WASHINGTON - The Pension Benefit Guaranty Corporation announced today the guarantee limits for single-employer plans that fail in 2019. The table below shows those limits for sample ages and forms of payment.
Single Life Annuity
Joint & 50% Survivor Annuity2
|1In general, this is the age PBGC starts paying the benefit, but special rules apply for plans that fail while the sponsor is in bankruptcy. See Maximum Monthly Guarantee Tables for details including amounts for other ages and years.|
|2Assumes both spouses are the same age. Different amounts apply if that is not the case.|
Amounts for other ages and other years are posted on PBGC’s Maximum Monthly Guarantee Tables website. The increase is not retroactive; payments to retirees whose plans failed before 2019 will not change.
Although the limits shown above generally apply for participants whose plans fail in 2019, if a plan fails in 2019 due to a plan sponsor’s bankruptcy that began in an earlier year, the limits in effect for that earlier year apply.
The guarantee for multiemployer plans has not changed.
Single-employer Plan Guarantee Limit
The guarantee limit is a cap on what PBGC guarantees, not on what PBGC pays. In some cases, PBGC pays more than the guarantee limit. Whether that happens depends on the retiree's age and how much money the plan had when it terminated.
The single-employer guarantee formula provides for:
- Periodic increases in the amount of the guarantee for plans terminating in different years.
- The annual changes are linked to increases in wage base information issued by the Social Security Administration.
- The guarantee limit for 2019 is about 3.5% higher than 2018’s limit.
- Adjustments based on the participant’s age and adjustments for retirees who choose a payment form that continues payments to a beneficiary after the retiree's death.
In most cases, the single-employer PBGC guarantee limit is larger than the pension payment amount earned by people in such plans. In fact, according to a 2006 study, almost 85% of retirees receiving PBGC benefits at that time received the full amount of their earned benefit. (For more information see the entry Making Sense of the Maximum Insurance Benefit in PBGC blog, Retirement Matters.)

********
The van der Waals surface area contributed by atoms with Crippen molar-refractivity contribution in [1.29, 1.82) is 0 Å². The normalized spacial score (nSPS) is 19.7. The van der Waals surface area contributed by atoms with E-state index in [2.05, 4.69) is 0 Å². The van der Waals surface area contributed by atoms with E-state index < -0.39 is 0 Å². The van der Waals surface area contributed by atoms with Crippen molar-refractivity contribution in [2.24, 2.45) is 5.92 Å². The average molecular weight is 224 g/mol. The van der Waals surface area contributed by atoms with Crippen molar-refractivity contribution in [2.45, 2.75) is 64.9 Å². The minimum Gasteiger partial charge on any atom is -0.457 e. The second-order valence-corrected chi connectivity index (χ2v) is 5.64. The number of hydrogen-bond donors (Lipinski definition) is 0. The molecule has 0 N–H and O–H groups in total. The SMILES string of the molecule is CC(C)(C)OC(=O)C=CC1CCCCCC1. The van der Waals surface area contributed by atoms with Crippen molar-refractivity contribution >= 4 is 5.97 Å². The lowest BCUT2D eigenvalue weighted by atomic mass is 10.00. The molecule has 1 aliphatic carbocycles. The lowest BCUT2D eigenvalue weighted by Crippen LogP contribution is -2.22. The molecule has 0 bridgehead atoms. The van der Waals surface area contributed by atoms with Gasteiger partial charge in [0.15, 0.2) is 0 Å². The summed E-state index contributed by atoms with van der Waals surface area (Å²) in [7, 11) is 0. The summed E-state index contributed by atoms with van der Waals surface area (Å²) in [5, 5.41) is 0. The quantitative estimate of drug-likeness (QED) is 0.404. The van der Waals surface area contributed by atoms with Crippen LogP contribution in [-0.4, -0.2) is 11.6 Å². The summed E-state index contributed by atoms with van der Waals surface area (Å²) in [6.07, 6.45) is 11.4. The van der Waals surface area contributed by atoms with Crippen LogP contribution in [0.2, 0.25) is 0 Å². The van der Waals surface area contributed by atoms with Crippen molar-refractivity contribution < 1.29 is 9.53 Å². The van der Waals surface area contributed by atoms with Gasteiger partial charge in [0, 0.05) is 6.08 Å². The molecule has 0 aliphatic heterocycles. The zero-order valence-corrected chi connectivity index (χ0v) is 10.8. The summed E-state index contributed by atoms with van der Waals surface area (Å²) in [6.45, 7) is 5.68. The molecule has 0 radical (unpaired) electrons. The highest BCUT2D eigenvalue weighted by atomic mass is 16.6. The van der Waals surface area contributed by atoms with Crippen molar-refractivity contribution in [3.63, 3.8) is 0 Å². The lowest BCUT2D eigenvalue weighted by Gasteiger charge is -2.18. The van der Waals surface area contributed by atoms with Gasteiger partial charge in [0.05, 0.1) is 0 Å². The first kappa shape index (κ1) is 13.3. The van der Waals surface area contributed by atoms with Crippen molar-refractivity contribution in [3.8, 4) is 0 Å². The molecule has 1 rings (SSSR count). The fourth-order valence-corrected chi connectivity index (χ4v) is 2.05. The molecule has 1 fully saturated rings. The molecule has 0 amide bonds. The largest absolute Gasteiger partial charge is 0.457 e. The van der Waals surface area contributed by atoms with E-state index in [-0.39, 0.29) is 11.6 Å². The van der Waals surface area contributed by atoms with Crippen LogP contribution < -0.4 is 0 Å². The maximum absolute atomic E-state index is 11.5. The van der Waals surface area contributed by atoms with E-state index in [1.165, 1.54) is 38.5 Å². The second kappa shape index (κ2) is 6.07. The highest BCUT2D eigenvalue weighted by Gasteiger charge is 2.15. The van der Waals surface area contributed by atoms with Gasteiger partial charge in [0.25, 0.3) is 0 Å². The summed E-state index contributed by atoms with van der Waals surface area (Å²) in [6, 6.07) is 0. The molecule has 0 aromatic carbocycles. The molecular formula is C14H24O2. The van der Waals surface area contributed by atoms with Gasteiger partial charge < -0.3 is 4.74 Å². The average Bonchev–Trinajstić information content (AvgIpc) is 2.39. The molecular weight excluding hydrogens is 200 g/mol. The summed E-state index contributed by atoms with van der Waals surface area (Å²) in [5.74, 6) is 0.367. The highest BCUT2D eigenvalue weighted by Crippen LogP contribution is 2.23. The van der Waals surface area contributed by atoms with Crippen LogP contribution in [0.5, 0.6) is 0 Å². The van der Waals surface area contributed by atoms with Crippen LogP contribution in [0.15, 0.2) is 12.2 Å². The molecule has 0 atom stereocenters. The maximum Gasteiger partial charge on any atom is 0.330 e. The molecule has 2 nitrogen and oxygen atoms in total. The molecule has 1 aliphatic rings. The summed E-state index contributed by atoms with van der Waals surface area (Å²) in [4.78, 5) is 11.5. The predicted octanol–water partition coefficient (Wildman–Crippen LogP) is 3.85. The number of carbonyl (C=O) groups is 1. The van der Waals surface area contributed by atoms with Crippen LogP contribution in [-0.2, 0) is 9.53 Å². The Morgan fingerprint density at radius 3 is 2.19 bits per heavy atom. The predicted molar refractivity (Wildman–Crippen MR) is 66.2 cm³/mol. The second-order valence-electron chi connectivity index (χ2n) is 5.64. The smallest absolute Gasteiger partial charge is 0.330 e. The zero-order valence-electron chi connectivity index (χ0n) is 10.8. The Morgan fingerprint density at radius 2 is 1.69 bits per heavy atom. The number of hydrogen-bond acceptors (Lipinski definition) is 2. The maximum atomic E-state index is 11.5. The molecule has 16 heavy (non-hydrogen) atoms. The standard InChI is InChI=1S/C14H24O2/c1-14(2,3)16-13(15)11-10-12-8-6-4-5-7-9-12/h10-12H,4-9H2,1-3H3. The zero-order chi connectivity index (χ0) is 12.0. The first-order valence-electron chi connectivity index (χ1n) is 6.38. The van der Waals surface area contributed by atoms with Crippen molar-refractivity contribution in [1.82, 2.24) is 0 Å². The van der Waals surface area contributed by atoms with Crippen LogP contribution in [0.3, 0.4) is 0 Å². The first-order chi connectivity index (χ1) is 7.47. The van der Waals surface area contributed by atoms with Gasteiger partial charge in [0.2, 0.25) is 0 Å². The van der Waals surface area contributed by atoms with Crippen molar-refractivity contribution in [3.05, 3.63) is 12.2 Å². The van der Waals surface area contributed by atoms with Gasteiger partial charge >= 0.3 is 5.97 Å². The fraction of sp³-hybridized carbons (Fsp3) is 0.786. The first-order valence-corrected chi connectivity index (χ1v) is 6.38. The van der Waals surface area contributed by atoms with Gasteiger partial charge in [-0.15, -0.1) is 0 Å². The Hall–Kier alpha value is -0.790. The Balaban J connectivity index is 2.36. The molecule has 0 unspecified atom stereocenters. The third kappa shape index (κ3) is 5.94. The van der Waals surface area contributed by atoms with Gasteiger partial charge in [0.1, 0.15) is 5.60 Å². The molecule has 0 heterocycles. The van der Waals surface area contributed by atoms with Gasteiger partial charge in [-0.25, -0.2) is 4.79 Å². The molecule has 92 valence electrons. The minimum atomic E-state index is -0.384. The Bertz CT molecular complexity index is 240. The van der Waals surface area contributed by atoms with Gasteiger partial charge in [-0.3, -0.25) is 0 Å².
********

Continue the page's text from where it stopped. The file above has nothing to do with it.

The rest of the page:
For more information about how the single-employer guarantee works, see PBGC's fact sheet Pension Guarantees.
Multiemployer Plan Guarantee Limit
The PBGC maximum guarantee for participants in multiemployer plans is also based on a formula prescribed by federal law. Unlike the single-employer formula, the multiemployer guarantee is not indexed (i.e., it remains the same from year to year) and does not vary based on the retiree's age or payment form. Instead, the multiemployer guarantee varies based on the retiree's length of service. In addition, the multiemployer guarantee structure has two tiers, providing 100% coverage up to a certain level, 75% coverage up to a second level, and no coverage beyond the second level.
About PBGC Insurance Programs
PBGC’s two insurance programs, Single-Employer and Multiemployer, are operated and financed separately. Assets of one program may not be used to pay obligations of the other.
While each program is designed to protect pension benefits when plans fail, they differ significantly in the level of benefits guaranteed, the insurable event that triggers the guarantee, and premiums paid by insured plans.
For more information about the differences between the two, see the related PBGC Retirement Matters blog entry: PBGC’s Two Pension Insurance Programs: Single-Employer and Multiemployer.
PBGC protects the pension benefits of nearly 40 million Americans in private-sector pension plans. The agency operates two separate insurance programs — one covering pension plans sponsored by a single employer and another covering multiemployer pension plans, which are sponsored by more than one employer and maintained under collective bargaining agreements. PBGC is currently responsible for the benefits of about 1.5 million people in failed pension plans. PBGC receives no taxpayer dollars. Its operations are financed by insurance premiums, investment income, and, for the single-employer program, assets and recoveries from failed single-employer plans. For more information, visit PBGC.gov